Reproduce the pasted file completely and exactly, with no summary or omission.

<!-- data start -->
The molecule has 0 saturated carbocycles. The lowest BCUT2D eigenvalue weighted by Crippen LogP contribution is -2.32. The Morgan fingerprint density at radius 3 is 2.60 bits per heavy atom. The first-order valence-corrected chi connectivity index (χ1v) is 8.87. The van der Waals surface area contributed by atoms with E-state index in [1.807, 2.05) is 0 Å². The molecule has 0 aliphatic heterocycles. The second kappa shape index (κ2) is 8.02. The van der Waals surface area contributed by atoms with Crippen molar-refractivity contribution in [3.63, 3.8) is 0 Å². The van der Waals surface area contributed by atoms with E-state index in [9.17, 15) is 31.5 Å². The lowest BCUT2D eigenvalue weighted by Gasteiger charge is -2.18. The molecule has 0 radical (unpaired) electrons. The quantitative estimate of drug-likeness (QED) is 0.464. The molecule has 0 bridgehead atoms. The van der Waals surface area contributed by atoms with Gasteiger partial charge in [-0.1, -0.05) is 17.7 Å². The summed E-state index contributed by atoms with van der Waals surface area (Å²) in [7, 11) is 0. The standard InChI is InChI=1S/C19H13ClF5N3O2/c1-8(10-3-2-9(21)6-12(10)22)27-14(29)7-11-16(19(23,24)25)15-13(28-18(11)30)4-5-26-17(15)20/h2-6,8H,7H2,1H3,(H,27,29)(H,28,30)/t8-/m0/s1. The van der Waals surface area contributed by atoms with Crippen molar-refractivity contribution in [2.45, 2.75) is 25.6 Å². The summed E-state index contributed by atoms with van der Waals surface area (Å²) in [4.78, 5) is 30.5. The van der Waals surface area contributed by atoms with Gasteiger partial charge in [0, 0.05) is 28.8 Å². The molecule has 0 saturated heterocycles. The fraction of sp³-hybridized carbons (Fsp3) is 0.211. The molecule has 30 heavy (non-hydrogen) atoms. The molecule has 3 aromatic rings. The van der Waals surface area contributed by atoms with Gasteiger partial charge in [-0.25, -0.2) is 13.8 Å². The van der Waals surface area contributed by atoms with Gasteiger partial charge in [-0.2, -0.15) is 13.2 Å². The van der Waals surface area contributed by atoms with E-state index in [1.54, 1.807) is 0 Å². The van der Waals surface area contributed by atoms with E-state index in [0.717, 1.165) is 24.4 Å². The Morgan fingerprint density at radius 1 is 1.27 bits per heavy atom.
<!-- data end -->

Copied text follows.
The molecule has 0 saturated carbocycles. The lowest BCUT2D eigenvalue weighted by Crippen LogP contribution is -2.32. The Morgan fingerprint density at radius 3 is 2.60 bits per heavy atom. The first-order valence-corrected chi connectivity index (χ1v) is 8.87. The van der Waals surface area contributed by atoms with E-state index in [1.807, 2.05) is 0 Å². The molecule has 0 aliphatic heterocycles. The second kappa shape index (κ2) is 8.02. The van der Waals surface area contributed by atoms with Crippen molar-refractivity contribution in [3.63, 3.8) is 0 Å². The van der Waals surface area contributed by atoms with E-state index in [9.17, 15) is 31.5 Å². The lowest BCUT2D eigenvalue weighted by Gasteiger charge is -2.18. The molecule has 0 radical (unpaired) electrons. The quantitative estimate of drug-likeness (QED) is 0.464. The molecule has 0 bridgehead atoms. The van der Waals surface area contributed by atoms with Gasteiger partial charge in [-0.1, -0.05) is 17.7 Å². The summed E-state index contributed by atoms with van der Waals surface area (Å²) in [7, 11) is 0. The standard InChI is InChI=1S/C19H13ClF5N3O2/c1-8(10-3-2-9(21)6-12(10)22)27-14(29)7-11-16(19(23,24)25)15-13(28-18(11)30)4-5-26-17(15)20/h2-6,8H,7H2,1H3,(H,27,29)(H,28,30)/t8-/m0/s1. The van der Waals surface area contributed by atoms with Crippen molar-refractivity contribution in [2.45, 2.75) is 25.6 Å². The summed E-state index contributed by atoms with van der Waals surface area (Å²) in [4.78, 5) is 30.5. The van der Waals surface area contributed by atoms with Gasteiger partial charge in [0, 0.05) is 28.8 Å². The molecule has 0 saturated heterocycles. The fraction of sp³-hybridized carbons (Fsp3) is 0.211. The molecule has 30 heavy (non-hydrogen) atoms. The molecule has 3 aromatic rings. The van der Waals surface area contributed by atoms with Gasteiger partial charge in [-0.25, -0.2) is 13.8 Å². The van der Waals surface area contributed by atoms with Gasteiger partial charge in [-0.2, -0.15) is 13.2 Å². The van der Waals surface area contributed by atoms with E-state index in [1.54, 1.807) is 0 Å². The van der Waals surface area contributed by atoms with E-state index in [0.717, 1.165) is 24.4 Å². The Morgan fingerprint density at radius 1 is 1.27 bits per heavy atom.